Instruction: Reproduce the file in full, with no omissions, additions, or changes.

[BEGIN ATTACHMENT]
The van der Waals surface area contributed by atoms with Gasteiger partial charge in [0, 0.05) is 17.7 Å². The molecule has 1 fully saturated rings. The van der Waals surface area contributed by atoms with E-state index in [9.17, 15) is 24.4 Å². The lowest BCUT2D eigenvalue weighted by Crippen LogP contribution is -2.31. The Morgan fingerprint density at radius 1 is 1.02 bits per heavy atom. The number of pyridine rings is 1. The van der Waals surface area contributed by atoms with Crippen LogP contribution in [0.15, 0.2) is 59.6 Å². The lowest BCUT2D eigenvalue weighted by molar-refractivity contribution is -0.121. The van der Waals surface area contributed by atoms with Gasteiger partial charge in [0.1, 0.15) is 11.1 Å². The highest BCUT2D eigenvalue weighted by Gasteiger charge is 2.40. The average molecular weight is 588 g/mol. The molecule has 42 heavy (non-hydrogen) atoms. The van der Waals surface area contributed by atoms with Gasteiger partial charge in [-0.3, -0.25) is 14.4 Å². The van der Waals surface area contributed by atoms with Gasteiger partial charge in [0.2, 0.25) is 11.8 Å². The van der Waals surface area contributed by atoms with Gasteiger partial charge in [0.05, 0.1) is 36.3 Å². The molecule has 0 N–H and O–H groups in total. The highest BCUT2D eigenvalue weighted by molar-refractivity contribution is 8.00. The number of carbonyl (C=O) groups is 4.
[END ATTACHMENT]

The van der Waals surface area contributed by atoms with Gasteiger partial charge in [0, 0.05) is 17.7 Å². The molecule has 1 fully saturated rings. The van der Waals surface area contributed by atoms with E-state index in [9.17, 15) is 24.4 Å². The lowest BCUT2D eigenvalue weighted by Crippen LogP contribution is -2.31. The Morgan fingerprint density at radius 1 is 1.02 bits per heavy atom. The number of pyridine rings is 1. The van der Waals surface area contributed by atoms with Crippen LogP contribution in [0.15, 0.2) is 59.6 Å². The lowest BCUT2D eigenvalue weighted by molar-refractivity contribution is -0.121. The van der Waals surface area contributed by atoms with Gasteiger partial charge in [0.1, 0.15) is 11.1 Å². The highest BCUT2D eigenvalue weighted by Gasteiger charge is 2.40. The average molecular weight is 588 g/mol. The molecule has 42 heavy (non-hydrogen) atoms. The van der Waals surface area contributed by atoms with Gasteiger partial charge in [-0.3, -0.25) is 14.4 Å². The van der Waals surface area contributed by atoms with Gasteiger partial charge in [0.2, 0.25) is 11.8 Å². The van der Waals surface area contributed by atoms with Gasteiger partial charge in [0.05, 0.1) is 36.3 Å². The molecule has 0 N–H and O–H groups in total. The highest BCUT2D eigenvalue weighted by molar-refractivity contribution is 8.00. The number of carbonyl (C=O) groups is 4.